- Compassionate empathy – understanding someone’s feelings, and taking appropriate action to help.
But not all types of empathy are helpful.
In my work it is essential that I am able to step back from the situation of the person I am assisting in a way they cannot, in order to provide them with a critical eye and help them.
This is why compassionate empathy is most appropriate both in life and when working with those experiencing a relationship breakdown. It allows you to understand someone’s feelings but at the same time remain in control of one’s own emotions. This is essential to be able to apply reason to the situation, make better decisions and provide appropriate support as a trusted advisor.
The power of empathy
In life empathy is a key ingredient of successful relationships because it helps us understand the perspectives, needs, and intentions of others. The more able we are to understand and identify with others, the better we are at resolving conflicts or disputes, which is a fundamental skill in so many professions.
Research shows that in a work setting, managers who demonstrate empathy foster a climate of support and understanding at work, which boosts employee wellbeing and, in turn, makes these workplaces more productive and cost-effective.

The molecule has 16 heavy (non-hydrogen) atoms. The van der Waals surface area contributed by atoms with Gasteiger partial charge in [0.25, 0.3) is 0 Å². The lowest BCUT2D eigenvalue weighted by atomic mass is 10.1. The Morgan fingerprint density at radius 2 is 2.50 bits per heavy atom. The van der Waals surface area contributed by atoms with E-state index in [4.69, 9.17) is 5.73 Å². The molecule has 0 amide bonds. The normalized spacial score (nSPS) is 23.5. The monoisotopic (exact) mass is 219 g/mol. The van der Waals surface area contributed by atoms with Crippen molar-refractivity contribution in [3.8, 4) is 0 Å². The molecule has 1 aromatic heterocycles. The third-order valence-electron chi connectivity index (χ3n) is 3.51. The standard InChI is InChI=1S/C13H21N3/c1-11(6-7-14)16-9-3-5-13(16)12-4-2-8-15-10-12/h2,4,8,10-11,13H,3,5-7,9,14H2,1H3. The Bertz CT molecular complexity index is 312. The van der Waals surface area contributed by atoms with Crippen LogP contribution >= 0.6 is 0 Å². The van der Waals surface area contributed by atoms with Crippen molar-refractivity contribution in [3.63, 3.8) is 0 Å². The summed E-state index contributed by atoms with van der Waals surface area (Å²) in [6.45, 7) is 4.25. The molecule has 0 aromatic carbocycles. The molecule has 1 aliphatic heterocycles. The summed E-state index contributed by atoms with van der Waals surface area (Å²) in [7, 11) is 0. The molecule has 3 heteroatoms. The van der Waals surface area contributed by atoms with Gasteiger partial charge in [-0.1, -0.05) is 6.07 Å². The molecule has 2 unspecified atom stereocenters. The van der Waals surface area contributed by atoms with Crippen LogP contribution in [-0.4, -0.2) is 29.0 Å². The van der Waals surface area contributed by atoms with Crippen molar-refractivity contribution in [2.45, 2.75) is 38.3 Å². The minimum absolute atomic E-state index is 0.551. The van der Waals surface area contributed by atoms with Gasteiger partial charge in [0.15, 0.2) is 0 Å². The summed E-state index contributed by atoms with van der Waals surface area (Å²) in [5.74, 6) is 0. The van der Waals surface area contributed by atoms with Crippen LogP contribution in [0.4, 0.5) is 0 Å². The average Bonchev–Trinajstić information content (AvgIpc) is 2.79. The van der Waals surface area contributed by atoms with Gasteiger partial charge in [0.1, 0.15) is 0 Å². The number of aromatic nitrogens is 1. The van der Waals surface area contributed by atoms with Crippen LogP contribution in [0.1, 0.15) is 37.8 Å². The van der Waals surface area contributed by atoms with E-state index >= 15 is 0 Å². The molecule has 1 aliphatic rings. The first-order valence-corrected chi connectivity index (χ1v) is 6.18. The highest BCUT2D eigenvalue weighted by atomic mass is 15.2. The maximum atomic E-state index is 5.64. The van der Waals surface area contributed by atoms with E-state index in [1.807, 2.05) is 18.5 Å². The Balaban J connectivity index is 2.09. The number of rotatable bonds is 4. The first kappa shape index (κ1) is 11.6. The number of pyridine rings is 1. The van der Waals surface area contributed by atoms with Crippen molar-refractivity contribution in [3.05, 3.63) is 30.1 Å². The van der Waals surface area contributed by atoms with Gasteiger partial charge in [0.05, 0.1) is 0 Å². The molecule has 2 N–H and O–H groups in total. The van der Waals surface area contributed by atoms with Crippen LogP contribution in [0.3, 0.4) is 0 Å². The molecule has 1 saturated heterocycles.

In law, I have seen first hand that empathy – just as much as knowledge of the law – is an essential skill. When lawyers become more focused on their clients as people, and not exclusively focused on their legal problems, their relationships with them can blossom and improve to the mutual benefit of both.
Whilst empathy comes more intuitively to some of us it is possible to focus your attention to these skills.
Here are 5 tips to cultivate skills in empathy to benefit you in work and in life
- Actively listen – paraphrase, ask questions and use engaged body language.
- Tune into emotional cues – pay attention to non-verbal communication, picking up subtle cues almost subconsciously.
- Avoid judgment – aim to understand the other person’s perspective and accept it for what it is, even if you disagree with it.
- Be mindfully aware – of your surroundings, your behaviours and those of other people. Research suggests that practicing mindfulness helps us take the perspectives of other people yet not feel overwhelmed when we encounter their negative emotions.
- Look after your own wellbeing – doing so is essential to being able to lean in to rather than away from emotional cues rather than shutting yourself off, for fear of being unable to cope because of an overexposure to this without suitable support.
So I encourage you to imagine yourself walking in someone else’s shoes and leaning in to empathy rather than switching off your emotional antennae to avoid feeling overwhelmed by the feelings of others. In doing so, you will find that people will feel more comfortable speaking honestly and openly, you will be more able to understand and identify with others and it will improve your relationships in life and in work.
If you have tips to share about empathy or how to cultivate it, I would love to hear from you.